Allen Varney, writer and game designer


African Dispatches

Allen Varney's letters from Africa (5 of 5)

[On June 9, 1998, my lady love Beth Fischi and I arrived in Nairobi, Kenya, to begin a seven-and-one-half month journey across sub-Saharan Africa. From Kenya we travelled by bus, train, and occasionally hydrofoil ferry down to Tanzania and Zanzibar, Malawi, Zimbabwe and Namibia, and finally South Africa, flying out from Pretoria in late January 1999.

[Along the way we found that Africa is getting reasonably wired, and we rarely lacked access to e-mail. Before our departure we had created a mailing list of friends, "African Dispatches," and we posted periodic updates to the list throughout our trip. - Allen Varney]

Date: Sat, 20 Mar 1999 (South Africa)

AFRICA TRIP: Postscript

After seven and a half months travelling in Africa, from Kenya down to South Africa, Beth Fischi and I flew out of Johannesburg to England in late January. We spent a pleasant ten days or so in London and the West Midlands, then three lovely weeks in Paris, before returning to America in early March. In all that busy time I've been meaning to write about our 2+ months (November-early January) in Cape Town, at the extreme southern end of Africa. Now back in Austin, a month ahead of Beth (who is visiting her parents in Pennsylvania), I recall our Cape Town interval as idyllically happy, sort of.

Imagine it: one of the world's most spectacularly beautiful cities, a three-floor apartment unprecedented in its luxury, a couple in love, perfect health, good food, no money worries, no deadlines or obligations, visiting from a country at the peak of its worldly power. With so much to see and do in that cosmopolitan city, we obviously didn't just waste our time watching Woody Allen movies, ambling up Table Mountain, going to the library, and reading 17 Terry Pratchett novels. Of course not. Instead we did lots of exciting things that I'm sure I'll think of in a moment. The point is, the days had a piquant fairy-tale perfection, which I recognized because I started to have trouble falling asleep. It all seemed so ideal there in Cape Town that for the first time since my teens, fears haunted me, fears of death and loss and oblivion. The idea that I was now living "happily ever after" made it painful to realize I eventually won't. It's stupid to worry about dying, because there's nothing I can do about it, but it got so I left my bedroom light on all night. (Fortunately, Beth had her own bedroom.) Before, in my hustling hand-to-mouth freelance existence in Austin, I could find a certain solace in Buddhist philosophy's lesson of detachment from this evanescent world. But then, that kind of life was fairly easy to detach from. Now I understand why Buddhist monks seeking enlightenment always retreat to those spartan communal wats, where they eat two dull meals a day and sleep on boards. If they were living it up in the Buddhist Ritz Hotel with buffet dinners and sexy chambermaids, they'd never buy into detachment.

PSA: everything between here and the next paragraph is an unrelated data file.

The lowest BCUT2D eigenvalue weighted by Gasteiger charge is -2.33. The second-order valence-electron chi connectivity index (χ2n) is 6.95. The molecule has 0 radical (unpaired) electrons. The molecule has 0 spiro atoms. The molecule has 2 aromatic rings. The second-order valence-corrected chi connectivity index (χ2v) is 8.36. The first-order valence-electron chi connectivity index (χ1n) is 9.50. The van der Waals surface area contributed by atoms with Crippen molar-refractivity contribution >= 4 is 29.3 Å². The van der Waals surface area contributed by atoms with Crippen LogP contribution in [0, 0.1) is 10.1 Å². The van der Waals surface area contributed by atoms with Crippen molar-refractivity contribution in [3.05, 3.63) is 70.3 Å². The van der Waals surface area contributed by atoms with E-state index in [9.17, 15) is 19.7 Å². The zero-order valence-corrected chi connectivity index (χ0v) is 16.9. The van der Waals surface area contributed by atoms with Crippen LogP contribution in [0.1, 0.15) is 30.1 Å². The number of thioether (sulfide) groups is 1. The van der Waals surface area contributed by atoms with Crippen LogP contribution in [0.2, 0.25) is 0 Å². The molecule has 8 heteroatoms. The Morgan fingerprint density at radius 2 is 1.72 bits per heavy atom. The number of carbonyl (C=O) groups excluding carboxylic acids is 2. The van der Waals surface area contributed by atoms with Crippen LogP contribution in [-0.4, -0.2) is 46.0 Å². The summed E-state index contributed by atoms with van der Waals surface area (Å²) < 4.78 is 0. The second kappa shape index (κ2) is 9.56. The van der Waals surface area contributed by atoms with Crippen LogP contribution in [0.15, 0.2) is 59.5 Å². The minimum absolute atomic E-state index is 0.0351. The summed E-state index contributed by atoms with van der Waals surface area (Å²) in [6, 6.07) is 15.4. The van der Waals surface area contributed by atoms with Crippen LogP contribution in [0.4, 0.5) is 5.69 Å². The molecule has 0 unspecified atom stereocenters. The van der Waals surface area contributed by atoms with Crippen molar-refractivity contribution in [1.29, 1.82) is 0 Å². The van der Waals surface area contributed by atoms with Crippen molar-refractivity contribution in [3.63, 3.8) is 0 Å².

I felt better after we got back on the road, and I'm fine now, but I'm getting ahead of my travelogue. Many of the Americans I've talked to confess (or try to avoid confessing) a very hazy awareness of the Republic of South Africa. What's it like?, they ask, and seem genuinely surprised to hear of an industrial, English-speaking nation with a 350+-year history, a stubborn enclave of European culture at the tip of sub-Saharan Africa. Americans may know the RSA's famous citizens without realizing they're South African: Dr. Christiaan Barnard, who performed the world's first human heart transplant here in 1967; 1960s pop-rocker Manfred Mann; Gary Player, the first golfer to win Grand Slams on both the regular and senior tournament circuits; Nobel Prize novelist Nadine Gordimer; and J. R. R. Tolkien, born here in Bloemfontein before moving, aged four, to Oxford. Stamp collectors lust after the rare Cape Triangulars, the first three-sided stamps, issued in the Cape Colony in the 1700s; wine drinkers may be fans of the well-regarded Cape wines. Or maybe you remember oddball factoids like the coelacanth, the primitive deep-sea fish that scientists thought had been extinct for 60 million years until 1938, when a fisherman off the South African coast caught one.